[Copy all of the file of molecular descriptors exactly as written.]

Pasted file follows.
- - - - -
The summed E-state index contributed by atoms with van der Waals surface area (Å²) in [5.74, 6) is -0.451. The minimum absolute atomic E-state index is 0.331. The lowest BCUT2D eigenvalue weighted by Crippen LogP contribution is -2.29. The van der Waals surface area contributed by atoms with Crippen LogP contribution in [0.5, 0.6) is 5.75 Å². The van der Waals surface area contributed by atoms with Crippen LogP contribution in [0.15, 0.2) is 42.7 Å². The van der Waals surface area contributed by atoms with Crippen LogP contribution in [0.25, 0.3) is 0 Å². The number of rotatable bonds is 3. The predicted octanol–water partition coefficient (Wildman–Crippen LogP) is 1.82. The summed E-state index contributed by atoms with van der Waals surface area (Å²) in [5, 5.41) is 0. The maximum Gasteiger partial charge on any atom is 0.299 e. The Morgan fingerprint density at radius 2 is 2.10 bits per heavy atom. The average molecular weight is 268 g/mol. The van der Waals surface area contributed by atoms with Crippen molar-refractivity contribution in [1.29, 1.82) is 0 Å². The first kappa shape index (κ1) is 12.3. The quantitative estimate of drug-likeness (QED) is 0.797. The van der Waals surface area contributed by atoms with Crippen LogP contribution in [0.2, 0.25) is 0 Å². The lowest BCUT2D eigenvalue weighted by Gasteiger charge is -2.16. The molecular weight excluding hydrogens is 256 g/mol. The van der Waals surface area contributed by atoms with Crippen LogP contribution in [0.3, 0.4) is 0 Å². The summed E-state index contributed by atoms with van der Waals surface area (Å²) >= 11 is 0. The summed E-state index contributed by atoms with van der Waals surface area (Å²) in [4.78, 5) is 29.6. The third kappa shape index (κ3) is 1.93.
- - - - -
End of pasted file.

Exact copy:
The summed E-state index contributed by atoms with van der Waals surface area (Å²) in [5.74, 6) is -0.451. The minimum absolute atomic E-state index is 0.331. The lowest BCUT2D eigenvalue weighted by Crippen LogP contribution is -2.29. The van der Waals surface area contributed by atoms with Crippen LogP contribution in [0.5, 0.6) is 5.75 Å². The van der Waals surface area contributed by atoms with Crippen LogP contribution in [0.15, 0.2) is 42.7 Å². The van der Waals surface area contributed by atoms with Crippen LogP contribution in [0.25, 0.3) is 0 Å². The number of rotatable bonds is 3. The predicted octanol–water partition coefficient (Wildman–Crippen LogP) is 1.82. The summed E-state index contributed by atoms with van der Waals surface area (Å²) in [5, 5.41) is 0. The maximum Gasteiger partial charge on any atom is 0.299 e. The Morgan fingerprint density at radius 2 is 2.10 bits per heavy atom. The average molecular weight is 268 g/mol. The van der Waals surface area contributed by atoms with Crippen molar-refractivity contribution in [1.29, 1.82) is 0 Å². The first kappa shape index (κ1) is 12.3. The quantitative estimate of drug-likeness (QED) is 0.797. The van der Waals surface area contributed by atoms with Crippen LogP contribution in [0.2, 0.25) is 0 Å². The lowest BCUT2D eigenvalue weighted by Gasteiger charge is -2.16. The molecular weight excluding hydrogens is 256 g/mol. The van der Waals surface area contributed by atoms with Crippen LogP contribution in [0.3, 0.4) is 0 Å². The summed E-state index contributed by atoms with van der Waals surface area (Å²) >= 11 is 0. The summed E-state index contributed by atoms with van der Waals surface area (Å²) in [4.78, 5) is 29.6. The third kappa shape index (κ3) is 1.93.